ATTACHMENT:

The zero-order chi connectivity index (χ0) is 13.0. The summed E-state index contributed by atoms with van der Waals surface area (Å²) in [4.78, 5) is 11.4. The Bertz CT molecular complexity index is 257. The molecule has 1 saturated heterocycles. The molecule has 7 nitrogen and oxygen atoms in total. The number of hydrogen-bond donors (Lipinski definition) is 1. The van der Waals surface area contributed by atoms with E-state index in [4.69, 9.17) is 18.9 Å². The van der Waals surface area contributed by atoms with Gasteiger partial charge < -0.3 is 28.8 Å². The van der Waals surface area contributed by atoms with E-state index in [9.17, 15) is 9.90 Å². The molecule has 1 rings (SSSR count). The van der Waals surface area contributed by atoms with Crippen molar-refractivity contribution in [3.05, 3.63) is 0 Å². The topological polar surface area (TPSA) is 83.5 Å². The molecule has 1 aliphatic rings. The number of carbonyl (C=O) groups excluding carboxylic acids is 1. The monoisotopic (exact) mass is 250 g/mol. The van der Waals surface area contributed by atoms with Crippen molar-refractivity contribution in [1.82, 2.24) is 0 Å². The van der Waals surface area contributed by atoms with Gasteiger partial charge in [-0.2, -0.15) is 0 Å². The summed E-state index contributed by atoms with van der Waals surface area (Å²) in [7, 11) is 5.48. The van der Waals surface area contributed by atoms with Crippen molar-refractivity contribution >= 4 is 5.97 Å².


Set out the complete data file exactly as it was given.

The zero-order chi connectivity index (χ0) is 13.0. The summed E-state index contributed by atoms with van der Waals surface area (Å²) in [4.78, 5) is 11.4. The Bertz CT molecular complexity index is 257. The molecule has 1 saturated heterocycles. The molecule has 7 nitrogen and oxygen atoms in total. The number of hydrogen-bond donors (Lipinski definition) is 1. The van der Waals surface area contributed by atoms with E-state index in [4.69, 9.17) is 18.9 Å². The van der Waals surface area contributed by atoms with Gasteiger partial charge < -0.3 is 28.8 Å². The van der Waals surface area contributed by atoms with E-state index in [9.17, 15) is 9.90 Å². The molecule has 1 rings (SSSR count). The van der Waals surface area contributed by atoms with Crippen molar-refractivity contribution in [3.05, 3.63) is 0 Å². The topological polar surface area (TPSA) is 83.5 Å². The molecule has 1 aliphatic rings. The number of carbonyl (C=O) groups excluding carboxylic acids is 1. The monoisotopic (exact) mass is 250 g/mol. The van der Waals surface area contributed by atoms with Crippen molar-refractivity contribution in [1.82, 2.24) is 0 Å². The van der Waals surface area contributed by atoms with Gasteiger partial charge in [-0.2, -0.15) is 0 Å². The summed E-state index contributed by atoms with van der Waals surface area (Å²) in [7, 11) is 5.48. The van der Waals surface area contributed by atoms with Crippen molar-refractivity contribution >= 4 is 5.97 Å².